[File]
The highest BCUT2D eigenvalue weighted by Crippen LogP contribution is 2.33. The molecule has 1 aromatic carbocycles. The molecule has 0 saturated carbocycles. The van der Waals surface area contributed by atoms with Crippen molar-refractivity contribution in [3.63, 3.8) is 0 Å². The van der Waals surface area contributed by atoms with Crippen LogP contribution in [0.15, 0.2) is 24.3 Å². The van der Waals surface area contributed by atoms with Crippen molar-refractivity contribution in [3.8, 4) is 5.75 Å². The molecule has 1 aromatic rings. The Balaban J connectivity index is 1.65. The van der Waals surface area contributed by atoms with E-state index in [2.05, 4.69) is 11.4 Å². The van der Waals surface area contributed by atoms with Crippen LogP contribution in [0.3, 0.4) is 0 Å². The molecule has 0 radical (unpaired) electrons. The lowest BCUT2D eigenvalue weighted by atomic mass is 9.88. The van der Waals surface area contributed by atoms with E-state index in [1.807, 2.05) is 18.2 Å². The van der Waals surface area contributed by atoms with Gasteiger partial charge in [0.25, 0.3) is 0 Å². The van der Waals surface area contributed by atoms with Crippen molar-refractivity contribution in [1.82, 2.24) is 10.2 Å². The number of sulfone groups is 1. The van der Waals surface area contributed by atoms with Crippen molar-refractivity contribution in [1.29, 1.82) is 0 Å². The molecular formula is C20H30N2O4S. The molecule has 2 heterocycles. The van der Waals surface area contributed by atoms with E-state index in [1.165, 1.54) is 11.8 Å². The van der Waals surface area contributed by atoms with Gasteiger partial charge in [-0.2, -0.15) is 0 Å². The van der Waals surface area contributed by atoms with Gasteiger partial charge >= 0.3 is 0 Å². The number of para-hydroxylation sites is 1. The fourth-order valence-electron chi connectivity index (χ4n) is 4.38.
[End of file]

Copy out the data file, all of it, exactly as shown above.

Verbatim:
The highest BCUT2D eigenvalue weighted by Crippen LogP contribution is 2.33. The molecule has 1 aromatic carbocycles. The molecule has 0 saturated carbocycles. The van der Waals surface area contributed by atoms with Crippen molar-refractivity contribution in [3.63, 3.8) is 0 Å². The van der Waals surface area contributed by atoms with Crippen LogP contribution in [0.15, 0.2) is 24.3 Å². The van der Waals surface area contributed by atoms with Crippen molar-refractivity contribution in [3.8, 4) is 5.75 Å². The molecule has 1 aromatic rings. The Balaban J connectivity index is 1.65. The van der Waals surface area contributed by atoms with E-state index in [2.05, 4.69) is 11.4 Å². The van der Waals surface area contributed by atoms with Crippen LogP contribution in [0.3, 0.4) is 0 Å². The molecule has 0 radical (unpaired) electrons. The lowest BCUT2D eigenvalue weighted by atomic mass is 9.88. The van der Waals surface area contributed by atoms with E-state index in [1.807, 2.05) is 18.2 Å². The van der Waals surface area contributed by atoms with Gasteiger partial charge in [0.25, 0.3) is 0 Å². The van der Waals surface area contributed by atoms with Crippen molar-refractivity contribution in [1.82, 2.24) is 10.2 Å². The number of sulfone groups is 1. The van der Waals surface area contributed by atoms with Crippen molar-refractivity contribution in [1.29, 1.82) is 0 Å². The molecular formula is C20H30N2O4S. The molecule has 2 heterocycles. The van der Waals surface area contributed by atoms with E-state index in [1.165, 1.54) is 11.8 Å². The van der Waals surface area contributed by atoms with Gasteiger partial charge in [-0.2, -0.15) is 0 Å². The van der Waals surface area contributed by atoms with Gasteiger partial charge >= 0.3 is 0 Å². The number of para-hydroxylation sites is 1. The fourth-order valence-electron chi connectivity index (χ4n) is 4.38.